# Reference styles

## Introduction

A reference style is determined by the address of the home cell (the top left cell in a worksheet). Excel has two styles, the A1 reference style and the R1C1 reference style. You can **download the workbook** for this module from the link on the figure 6 Excel Web App #1.

### A1 reference style

- The header row has alphabetic characters {A, B, C, ..., XFB, XFC, XFD}
- The address of the
**home cell**is the intersection of column A and row 1, denoted**A1**- see figure 1 - left panel - To goto the Home cell, use the Ctrl + Home shortcut
- A1 reference style is (column, row) notation
- This is the default style and the most commonly used spreadsheet reference style
- The style was inherited from Lotus 1-2-3, and VisiCalc
- Trivia: It is also the reference system for street directories such as the Australian Melway directory

### R1C1 reference style

- The header row has numerical characters {1, 2, 3, ..., 16382, 16383, 16384}
- The address of the
**home cell**is the intersection of row 1 and column 1, denoted**R1C1**- see figure 1 - right panel - To goto the Home cell, use the Ctrl + Home shortcut
- R1C1 reference style is (row, column) notation
- The style is also used in mathematics, and numerical computing where elements of a matrix or array are indexed with (r,c) notation
- A number of Excel functions use row, and column references - such as the
**INDEX**and**OFFSET**functions

### Switching styles

To change styles, use the ribbon sequence

, then check / uncheck the box.## Cell references

### Relative reference

The type of cell reference is important when:

- Using references in a formula, and
- The
**formula is copied to other cells** - An example of relative referencing is shown in figure 2
- Copies of all example worksheets are available in the Excel Web App #1 - see figure 6

- The formula in cell Relative!D7 \( \left( 1+r \right)^{-t}\) has an exponent value from cell B7. D7:
`=(1+5%)^-B7`

- Relative to D7, the cell B7 is in the same row and 2 columns to the left
- In R1C1 style, the formula in cell D7 is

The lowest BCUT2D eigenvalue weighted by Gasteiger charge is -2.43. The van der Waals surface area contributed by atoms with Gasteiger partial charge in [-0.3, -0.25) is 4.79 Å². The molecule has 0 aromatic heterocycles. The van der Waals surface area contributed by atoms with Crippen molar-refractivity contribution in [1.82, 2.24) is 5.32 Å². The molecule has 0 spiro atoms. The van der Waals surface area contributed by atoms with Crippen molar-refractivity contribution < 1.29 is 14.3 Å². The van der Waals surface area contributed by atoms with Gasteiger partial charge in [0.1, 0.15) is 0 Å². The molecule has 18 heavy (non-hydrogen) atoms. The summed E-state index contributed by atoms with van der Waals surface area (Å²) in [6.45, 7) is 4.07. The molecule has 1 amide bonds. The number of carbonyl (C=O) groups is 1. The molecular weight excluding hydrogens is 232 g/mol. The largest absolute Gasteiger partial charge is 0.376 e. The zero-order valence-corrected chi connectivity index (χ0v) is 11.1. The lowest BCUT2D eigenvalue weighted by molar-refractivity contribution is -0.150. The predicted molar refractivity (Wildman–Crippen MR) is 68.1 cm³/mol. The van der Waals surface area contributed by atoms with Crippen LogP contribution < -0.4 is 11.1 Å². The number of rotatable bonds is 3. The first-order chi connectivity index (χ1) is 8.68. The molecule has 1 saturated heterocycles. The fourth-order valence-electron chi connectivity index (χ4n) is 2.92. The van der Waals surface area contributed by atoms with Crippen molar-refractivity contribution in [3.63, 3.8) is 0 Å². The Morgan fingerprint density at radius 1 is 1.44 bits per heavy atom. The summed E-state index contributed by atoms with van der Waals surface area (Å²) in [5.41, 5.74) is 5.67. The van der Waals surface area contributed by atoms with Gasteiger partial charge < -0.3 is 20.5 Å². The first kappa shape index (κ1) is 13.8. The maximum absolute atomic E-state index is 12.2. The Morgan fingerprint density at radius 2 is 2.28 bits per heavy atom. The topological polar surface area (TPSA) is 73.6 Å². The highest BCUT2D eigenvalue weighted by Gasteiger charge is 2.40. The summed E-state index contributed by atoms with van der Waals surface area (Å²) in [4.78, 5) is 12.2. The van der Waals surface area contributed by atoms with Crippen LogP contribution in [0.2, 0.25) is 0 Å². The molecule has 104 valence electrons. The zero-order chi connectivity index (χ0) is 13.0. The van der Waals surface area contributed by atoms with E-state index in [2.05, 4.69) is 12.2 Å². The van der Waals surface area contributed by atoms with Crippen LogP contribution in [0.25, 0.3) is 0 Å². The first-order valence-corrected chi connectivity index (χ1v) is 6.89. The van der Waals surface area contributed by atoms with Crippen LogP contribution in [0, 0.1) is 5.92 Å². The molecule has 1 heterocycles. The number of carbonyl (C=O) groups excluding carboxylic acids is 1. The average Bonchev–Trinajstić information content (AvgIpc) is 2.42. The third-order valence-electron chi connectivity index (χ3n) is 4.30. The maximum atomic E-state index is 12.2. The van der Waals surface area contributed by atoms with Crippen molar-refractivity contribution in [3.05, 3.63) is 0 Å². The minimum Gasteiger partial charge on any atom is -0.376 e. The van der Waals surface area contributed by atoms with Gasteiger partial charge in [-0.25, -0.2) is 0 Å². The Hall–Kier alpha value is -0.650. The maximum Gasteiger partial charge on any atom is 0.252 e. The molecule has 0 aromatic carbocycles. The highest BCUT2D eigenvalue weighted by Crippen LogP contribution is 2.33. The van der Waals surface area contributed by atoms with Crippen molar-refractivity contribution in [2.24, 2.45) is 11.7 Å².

`=(1+5%)^-RC[-2]`

. In the same row`R`

and 2 columns left`C[-2]`

- When the D7 formula is copied down the column, the cell D8 formula is
`=(1+5%)^-B8`

- In R1C1 style, the formula in cell D8 is
`=(1+5%)^-RC[-2]`

. The same as D7 - An example of R1C1 relative addressing is shown in figure 3

### Absolute reference

The ABC Farming Co carrot washer example is continued. This time the discount rate is assigned to a cell (Absolute!D5), rather than being entered as a formula constant.

- The formula in cell Absolute!D8 has an exponent value from cell B8 (relative), but the discount rate is an absolute reference to cell D5 as shown by the $ signs.
`=(1+$D$5)^-B8`

- When the D8 formula is copied, the discount reference will always refer to the cell D5
- In R1C1 style, the formula in cell D8 is
`=(1+R5C4)^-RC[-2]`

- When the D8 formula is copied down the column, the cell D9 formula is
`=(1+$D$5)^-B9`

- In R1C1 style, the formula in cell D9 is
`=(1+R5C4)^-RC[-2]`

. The same as D8

### Mixed reference

The discounted cash flow theme is continued. This example constructs a table of discount rate for present value (PV). A framework is shown in figure 5, and Excel Web App #1 worksheet Mixed. The idea is to enter one formula in cell C4, and then copy this formula to the range C4:L24.

- The formula in cell Mixed!C4 has an exponent value reference to cell $B4 (absolute column and relative row, a mixed reference), and the discount rate reference to cell C$3 (relative column and absolute row, a mixed reference). C4
`=1/(1+C$3)^$B4`

- When the C4 formula is copied D4, the discount reference will always refer to the cell in row 3 and the same column as the formula. The period reference will always refer to the cell in column B and the same row as the formula
- When the C4 formula is copied C5, the discount reference will always refer to the cell in row 3 and the same column as the formula. The period reference will always refer to the cell in column B and the same row as the formula
- In R1C1 style, the formula in cell C4 is
`=1/(1+R3C)^RC2`

. When copied this same formula will be in every cell of the body of the`Table of Discount Factors`

### Reference shortcuts

- In edit mode, pressing the
**F4**key cycles through the four combinations of relative and absolute referencing - Press
**F4**before adding the closing bracket, next operator, or comma separator. Otherwise select the reference in equation edit mode, and cycle with**F4**to the desired cell reference combination

- This example was developed in Excel 2013 Pro 64 bit.
- Thanks to Tom for comments about the Mixed reference section [12 Nov 2017]

**Published:**25 August 2015**Revised:**Saturday 25th of February 2023 - 10:13 AM, [Australian Eastern Standard Time (EST)]